NPR Encourages Active Minds … And Bodies?

Last summer, National Public Radio aired a segment called “Sitting All Day Is Worse For You Than You Might Think.” The reporter (probably the type of person who hands out fruit at Halloween and calls the authorities on loud neighborhood parties) presented new research that people who exercise regularly but also sit for long intervals are at risk for serious health problems. Like heart disease, high cholesterol, and Walmart shopping scooter serious.

This news came as a surprise. Although I run long distances and bike and all that, I also really enjoy sitting and reclining. I work at a desk for much of each eight-hour work day, and although I’m ashamed to admit it, there are moments when I wish the photocopier machine were within arm’s reach so I wouldn’t have to get up to print letters. When Tina Fey revealed in her memoir Bossypants that some of the male writers at Saturday Night Live pee in cups so they don’t have to get up to go to the bathroom, I thought, “Wow! Cool idea!”

But as much as I wanted to ignore it, I did see the party-pooper reporter’s point that it’s worthwhile to get up and move even when I’m chained to my desk. Based on a couple of web searches and observations of active people, I came up with the following baseline list of things to try to do at work every day.

1. Fidget. You know that guy, right? The one who taps his foot incessantly or who’s constantly looking around the room to see what’s going on. Is it annoying? Maybe. But is he at risk for heart disease? Probably not. Studies show that fidgeters burn more calories than people who sit still, and researchers call this behavior NEAT (Non-Exercise Activity Thermogenesis).

2. Hydrate. People tease me about this, but I drink about ten cups of water or tea every day at work. When I’m not getting up to make more tea, I’m running to the bathroom with a panicked expression on my face. High cholesterol, begone!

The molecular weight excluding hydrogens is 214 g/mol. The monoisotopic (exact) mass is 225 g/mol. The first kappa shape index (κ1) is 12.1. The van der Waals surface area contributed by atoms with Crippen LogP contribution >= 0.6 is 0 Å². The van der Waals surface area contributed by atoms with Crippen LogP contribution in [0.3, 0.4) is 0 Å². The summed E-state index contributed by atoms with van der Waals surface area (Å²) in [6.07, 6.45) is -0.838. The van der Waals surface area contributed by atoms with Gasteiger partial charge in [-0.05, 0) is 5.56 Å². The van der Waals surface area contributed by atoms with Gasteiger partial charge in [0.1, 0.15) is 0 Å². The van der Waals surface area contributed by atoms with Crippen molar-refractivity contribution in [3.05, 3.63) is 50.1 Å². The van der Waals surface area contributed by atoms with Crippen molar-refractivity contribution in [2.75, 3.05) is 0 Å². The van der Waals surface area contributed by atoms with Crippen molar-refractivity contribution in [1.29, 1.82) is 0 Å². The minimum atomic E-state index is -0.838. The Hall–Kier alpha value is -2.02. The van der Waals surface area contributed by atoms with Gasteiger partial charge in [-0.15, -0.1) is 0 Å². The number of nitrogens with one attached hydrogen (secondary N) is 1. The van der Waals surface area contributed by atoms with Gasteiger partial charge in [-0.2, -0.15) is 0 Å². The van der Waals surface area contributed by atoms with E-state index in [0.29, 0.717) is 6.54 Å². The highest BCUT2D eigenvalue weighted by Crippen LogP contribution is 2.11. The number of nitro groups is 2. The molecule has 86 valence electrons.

3. Be helpful. My coworkers are constantly popping out of their chairs to help each other change the printer’s toner or take out the recycling. This strategy has the added bonus of getting people to like you while you’re being active.

4. Take short movement breaks. Through Internet research, I discovered that you can download software for $45+ that reminds you to stand up and stretch at regular intervals throughout the work day. Did somebody say, “Magic beans for sale?” If you’re not interested in spending megabucks to remember to take an activity break, try standing up to take a phone call or using the bathroom that’s farthest away.

5. Take longer movement breaks if possible. I mean, sure, there are days when I really am chained to my desk from 9 to 5. But mostly I can afford to take 15-minute breaks to go for a walk or stretch.

It’s hard to admit it when killjoys end up being right, but since I began incorporating these items into my daily routine, I’ve stopped returning home from work all glassy-eyed and cranky. And I think I’d better keep NPR’s advice in mind for as long as I’m in an office and not lobster-fishing off the coast of Alaska, or whatever it is those people with active jobs do.

Mari Zagarins

When Mari isn't running, biking, hiking, or jumping-jacking in and around her home in Montpelier, she is practicing her facial expressions in the mirror and contemplating whether she should learn to swim.